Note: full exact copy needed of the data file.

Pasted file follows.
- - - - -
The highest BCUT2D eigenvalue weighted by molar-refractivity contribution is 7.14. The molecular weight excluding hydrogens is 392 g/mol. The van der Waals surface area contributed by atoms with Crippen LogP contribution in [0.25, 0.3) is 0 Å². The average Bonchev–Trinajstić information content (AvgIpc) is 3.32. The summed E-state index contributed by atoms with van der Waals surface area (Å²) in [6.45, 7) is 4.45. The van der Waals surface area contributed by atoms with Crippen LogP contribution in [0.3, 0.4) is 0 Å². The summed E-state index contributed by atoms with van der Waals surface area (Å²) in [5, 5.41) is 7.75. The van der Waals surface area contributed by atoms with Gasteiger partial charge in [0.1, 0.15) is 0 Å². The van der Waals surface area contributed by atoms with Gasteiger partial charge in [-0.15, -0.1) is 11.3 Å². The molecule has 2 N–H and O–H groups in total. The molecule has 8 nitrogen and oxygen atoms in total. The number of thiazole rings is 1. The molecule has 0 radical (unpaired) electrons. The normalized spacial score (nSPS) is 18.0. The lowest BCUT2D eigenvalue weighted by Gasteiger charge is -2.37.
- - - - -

The highest BCUT2D eigenvalue weighted by molar-refractivity contribution is 7.14. The molecular weight excluding hydrogens is 392 g/mol. The van der Waals surface area contributed by atoms with Crippen LogP contribution in [0.25, 0.3) is 0 Å². The average Bonchev–Trinajstić information content (AvgIpc) is 3.32. The summed E-state index contributed by atoms with van der Waals surface area (Å²) in [6.45, 7) is 4.45. The van der Waals surface area contributed by atoms with Crippen LogP contribution in [0.3, 0.4) is 0 Å². The summed E-state index contributed by atoms with van der Waals surface area (Å²) in [5, 5.41) is 7.75. The van der Waals surface area contributed by atoms with Gasteiger partial charge in [0.1, 0.15) is 0 Å². The van der Waals surface area contributed by atoms with Gasteiger partial charge in [-0.15, -0.1) is 11.3 Å². The molecule has 2 N–H and O–H groups in total. The molecule has 8 nitrogen and oxygen atoms in total. The number of thiazole rings is 1. The molecule has 0 radical (unpaired) electrons. The normalized spacial score (nSPS) is 18.0. The lowest BCUT2D eigenvalue weighted by Gasteiger charge is -2.37.